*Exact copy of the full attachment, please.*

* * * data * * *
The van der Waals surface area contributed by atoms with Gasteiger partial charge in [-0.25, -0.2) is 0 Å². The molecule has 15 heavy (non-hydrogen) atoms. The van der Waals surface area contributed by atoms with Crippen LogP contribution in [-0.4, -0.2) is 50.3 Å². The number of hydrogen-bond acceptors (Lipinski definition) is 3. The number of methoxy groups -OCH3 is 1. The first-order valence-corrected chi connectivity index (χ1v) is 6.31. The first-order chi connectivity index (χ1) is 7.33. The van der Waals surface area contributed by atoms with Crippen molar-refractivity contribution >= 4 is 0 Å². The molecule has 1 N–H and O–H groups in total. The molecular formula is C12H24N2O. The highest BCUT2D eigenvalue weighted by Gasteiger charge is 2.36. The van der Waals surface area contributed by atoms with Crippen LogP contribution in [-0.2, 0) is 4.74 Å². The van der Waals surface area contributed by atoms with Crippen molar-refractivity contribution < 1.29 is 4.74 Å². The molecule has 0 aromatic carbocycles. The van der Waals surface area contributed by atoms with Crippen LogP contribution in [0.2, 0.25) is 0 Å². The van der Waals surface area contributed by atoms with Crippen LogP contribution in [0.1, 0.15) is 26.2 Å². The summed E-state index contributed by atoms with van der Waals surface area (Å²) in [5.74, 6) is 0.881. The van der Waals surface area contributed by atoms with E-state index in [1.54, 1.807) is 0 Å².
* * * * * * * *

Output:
The van der Waals surface area contributed by atoms with Gasteiger partial charge in [-0.25, -0.2) is 0 Å². The molecule has 15 heavy (non-hydrogen) atoms. The van der Waals surface area contributed by atoms with Crippen LogP contribution in [-0.4, -0.2) is 50.3 Å². The number of hydrogen-bond acceptors (Lipinski definition) is 3. The number of methoxy groups -OCH3 is 1. The first-order valence-corrected chi connectivity index (χ1v) is 6.31. The first-order chi connectivity index (χ1) is 7.33. The van der Waals surface area contributed by atoms with Crippen molar-refractivity contribution >= 4 is 0 Å². The molecule has 1 N–H and O–H groups in total. The molecular formula is C12H24N2O. The highest BCUT2D eigenvalue weighted by Gasteiger charge is 2.36. The van der Waals surface area contributed by atoms with Crippen LogP contribution in [-0.2, 0) is 4.74 Å². The van der Waals surface area contributed by atoms with Crippen molar-refractivity contribution < 1.29 is 4.74 Å². The molecule has 0 aromatic carbocycles. The van der Waals surface area contributed by atoms with Crippen LogP contribution in [0.2, 0.25) is 0 Å². The van der Waals surface area contributed by atoms with Crippen LogP contribution in [0.1, 0.15) is 26.2 Å². The summed E-state index contributed by atoms with van der Waals surface area (Å²) in [5.74, 6) is 0.881. The van der Waals surface area contributed by atoms with E-state index in [1.54, 1.807) is 0 Å².